Felix Starro

Book and Lyrics by Jessica Hagedorn; Music by Fabian Obispo; Directed by Ralph B. Peña
Produced by Ma-Yi Theater Company

Off Broadway, Musical
Runs through 9.21.19
Theatre Row, 410 West 42nd Street


by Maria Paz Alegre on 9.14.19


Felix StarroFrancisca Muñoz, Caitlin Cisco, Alan Ariano, and Diane Phelan in Felix Starro. Photo by Richard Termine.

BOTTOM LINE: While the fervor of psychic surgery is mostly a thing of the past, the desire for comfort and refuge (albeit through unconventional means) remains painfully relevant.

Got a problem the docs can’t fix? Have no fear—Felix Starro is here! Eschewing modern science and medicine, the famed Filipino healer relies on a different type of holy trinity: magic hands, the good lord, and of course $200 cash per session (no returns or refunds). But from the initial minutes of the musical, it is clear that things are not working out well for the infamous holy man. Dead patients and vengeful families cause Starro (Alan Ariano) and his grandson (Nacho Tambunting) to flee their war-torn country for the dilapidated streets of 1985 San Francisco. It is here, in a city that is cash poor but flush with Filipinx immigrants, that Felix Starro and his grandson have come to find their marks. The numerous Filipinx patients that line his hallways are mostly older, those who remember Starro during his 1970s television primetime heyday. They have come in hope of a cure for everything from diabetes to multiple sclerosis and AIDS. Although many are living below the poverty line, they scrape together every last cent, completely unaware that Starro has already been renounced in their homeland as a fraud and a charlatan.

Directed by one of Ma-Yi’s founders and current artistic director Ralph B. Peña, Felix Starro has a cast and crew that showcases a dazzling array of Filipinx talent. The book and lyrics are written by the celebrated novelist and playwright Jessica Hagedorn, adapted from a lauded short story by Lysley Tenorio. Hagedorn and Peña excel in creating a world where the people are desperate and the stakes are quite literally life and death. Wisely, Hagedorn changed the story’s setting from the modern era to the 1980s, a time when San Francisco struggled financially, and long before Starro could be outed by the internet.

Each compelling character (and there are many) is allowed a moment in the spotlight as patients, victims, and criminals. There is considerable talent in a cast that includes Broadway veterans Ariano, Ching Valdes-Aran, and Diane Phelan. Francisca Muñoz is particularly moving as an ailing widow, as is Caitlin Cisco in her scene-stealing turn as an at-risk teenager. Much of the show is carried on the skilled shoulders of Tambunting as Junior, the conflicted grandson of Felix Starro, who is also his namesake.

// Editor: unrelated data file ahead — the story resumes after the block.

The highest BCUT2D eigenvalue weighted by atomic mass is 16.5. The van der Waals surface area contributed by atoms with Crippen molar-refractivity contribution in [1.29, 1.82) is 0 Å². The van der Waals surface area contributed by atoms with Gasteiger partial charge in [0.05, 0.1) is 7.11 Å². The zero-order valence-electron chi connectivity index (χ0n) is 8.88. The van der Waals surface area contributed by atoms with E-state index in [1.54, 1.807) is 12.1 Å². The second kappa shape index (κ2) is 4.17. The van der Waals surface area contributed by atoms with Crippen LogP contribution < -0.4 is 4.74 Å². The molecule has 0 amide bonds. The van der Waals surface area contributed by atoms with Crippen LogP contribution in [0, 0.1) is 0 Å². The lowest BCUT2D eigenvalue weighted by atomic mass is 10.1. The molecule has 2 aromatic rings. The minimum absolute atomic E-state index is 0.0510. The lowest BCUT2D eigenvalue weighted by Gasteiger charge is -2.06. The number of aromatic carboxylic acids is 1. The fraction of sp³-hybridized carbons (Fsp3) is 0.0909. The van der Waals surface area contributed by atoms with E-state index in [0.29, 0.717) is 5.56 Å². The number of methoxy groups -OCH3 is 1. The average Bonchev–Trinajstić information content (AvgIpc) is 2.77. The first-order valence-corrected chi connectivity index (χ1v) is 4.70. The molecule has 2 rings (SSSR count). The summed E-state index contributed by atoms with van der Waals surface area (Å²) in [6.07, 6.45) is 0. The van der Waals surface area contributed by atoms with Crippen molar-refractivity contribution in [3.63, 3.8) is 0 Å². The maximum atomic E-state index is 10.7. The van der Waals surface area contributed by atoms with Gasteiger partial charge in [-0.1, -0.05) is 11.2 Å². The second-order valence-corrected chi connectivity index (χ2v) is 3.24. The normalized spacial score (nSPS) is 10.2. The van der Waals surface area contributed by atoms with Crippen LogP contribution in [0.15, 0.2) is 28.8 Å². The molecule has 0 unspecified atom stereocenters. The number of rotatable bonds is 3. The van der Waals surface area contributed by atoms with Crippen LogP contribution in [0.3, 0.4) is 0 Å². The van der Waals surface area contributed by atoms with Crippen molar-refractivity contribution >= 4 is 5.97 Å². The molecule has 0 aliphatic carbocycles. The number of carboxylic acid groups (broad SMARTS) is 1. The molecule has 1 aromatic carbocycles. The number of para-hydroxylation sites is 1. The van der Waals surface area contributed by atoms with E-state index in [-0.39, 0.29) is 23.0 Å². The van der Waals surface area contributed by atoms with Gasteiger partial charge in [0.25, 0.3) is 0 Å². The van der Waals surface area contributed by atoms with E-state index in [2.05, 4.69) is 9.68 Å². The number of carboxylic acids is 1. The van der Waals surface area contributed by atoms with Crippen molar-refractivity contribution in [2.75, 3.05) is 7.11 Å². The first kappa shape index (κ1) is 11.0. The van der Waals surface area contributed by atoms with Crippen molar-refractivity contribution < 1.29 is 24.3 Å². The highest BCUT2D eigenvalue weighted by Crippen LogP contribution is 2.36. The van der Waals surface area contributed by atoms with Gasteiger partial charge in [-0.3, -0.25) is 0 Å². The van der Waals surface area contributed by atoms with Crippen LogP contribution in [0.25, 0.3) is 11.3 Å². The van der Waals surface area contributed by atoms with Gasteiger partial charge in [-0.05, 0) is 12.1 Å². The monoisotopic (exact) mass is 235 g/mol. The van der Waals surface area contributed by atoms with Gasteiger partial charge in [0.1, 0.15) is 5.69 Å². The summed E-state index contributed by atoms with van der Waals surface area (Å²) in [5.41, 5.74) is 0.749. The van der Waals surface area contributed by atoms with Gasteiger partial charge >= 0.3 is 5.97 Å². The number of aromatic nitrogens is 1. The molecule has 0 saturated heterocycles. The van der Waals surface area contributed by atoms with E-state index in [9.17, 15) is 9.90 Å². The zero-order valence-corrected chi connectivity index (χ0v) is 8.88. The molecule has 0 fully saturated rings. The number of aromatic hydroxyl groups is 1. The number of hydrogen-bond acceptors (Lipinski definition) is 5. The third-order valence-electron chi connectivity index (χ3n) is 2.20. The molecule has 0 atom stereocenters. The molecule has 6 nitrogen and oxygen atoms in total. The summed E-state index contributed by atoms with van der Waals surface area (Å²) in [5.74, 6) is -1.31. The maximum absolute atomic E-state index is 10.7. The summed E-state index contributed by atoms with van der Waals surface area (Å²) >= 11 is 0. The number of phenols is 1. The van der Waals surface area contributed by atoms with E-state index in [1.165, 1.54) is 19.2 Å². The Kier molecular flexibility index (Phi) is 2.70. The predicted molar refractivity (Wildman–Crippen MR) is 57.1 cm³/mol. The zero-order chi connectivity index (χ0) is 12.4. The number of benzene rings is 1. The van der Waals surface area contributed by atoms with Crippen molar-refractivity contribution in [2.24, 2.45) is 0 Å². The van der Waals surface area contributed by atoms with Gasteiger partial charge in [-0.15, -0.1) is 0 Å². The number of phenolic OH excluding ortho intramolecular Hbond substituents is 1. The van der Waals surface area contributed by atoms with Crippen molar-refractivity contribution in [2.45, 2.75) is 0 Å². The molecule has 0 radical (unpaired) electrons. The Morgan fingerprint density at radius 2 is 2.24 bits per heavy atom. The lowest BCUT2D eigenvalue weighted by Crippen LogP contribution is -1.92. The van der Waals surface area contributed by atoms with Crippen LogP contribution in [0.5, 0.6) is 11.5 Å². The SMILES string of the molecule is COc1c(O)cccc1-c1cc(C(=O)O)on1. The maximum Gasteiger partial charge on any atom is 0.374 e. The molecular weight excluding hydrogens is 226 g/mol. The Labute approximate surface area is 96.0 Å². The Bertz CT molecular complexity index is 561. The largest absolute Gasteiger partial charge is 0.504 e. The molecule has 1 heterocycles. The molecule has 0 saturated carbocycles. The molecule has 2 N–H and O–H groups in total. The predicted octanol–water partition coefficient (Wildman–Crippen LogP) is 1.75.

Although it is clear that Felix Starro has talent and creativity in spades, the production never quite reaches its full potential due to a few unbalanced elements. A song about a pocket maps seems misplaced, as do a number of songs that portray inner thoughts and feelings but show little personal discovery. The pace and placement of certain numbers can also feel a bit disjointed, which is especially frustrating from a show with so many vulnerable and impactful scenes.

The hope of a refuge from conflict, even to an unwelcoming new country, is both relevant and palpable, especially during the song "T.N.T.", an abbreviation for a phrase that translates to “hiding, always hiding,” which is a nod to the numerous undocumented Filipinx immigrants. The difficult and often tragic circumstances of Filipinx immigration to the United States during the 20th century is a part of American history that has been largely ignored, an error which feels particularly egregious considering that Filipinx are the second largest population of Asians in the United States. Though Felix Starro may benefit from further workshops, the story of the Starro family's rise, fall, and erasure in the American diaspora is certainly one that should be in the history books.

(Felix Starro plays at Theatre Row, 410 West 42nd Street, through September 21, 2019. The running time is 1 hour 45 minutes with no intermission. Performances are Tuesdays through Saturdays at 7; Sundays at 2. Tickets are $82.25 - $92.25 and are available at or by calling 212-239-6200. For more information visit

Felix Starro is by Jessica Hagedorn (book and lyrics) and Fabian Obispo (music), based on a short story by Lysley Tenorio. Directed by Ralph B. Peña. Choreography by Brandon Bieber. Set Design by Marsha Ginsberg. Lighting Design by Oliver Wason. Sound Design by Julian Evans. Orchestrations by Paulo K. Tiról. Musical Direction and Additional Vocal Arrangements by Ian Miller. Production Design by Nick Graci. Production Stage Manager is Cristina Sison. Dance Captain is Ryan James Ortega. Fight Captain is Caitlin Cisco.

The cast is Alan Ariano, Caitlin Cisco, Francisca Muñoz, Ryan James Ortega, Diane Phelan, Nacho Tambunting, and Ching Valdes-Aran.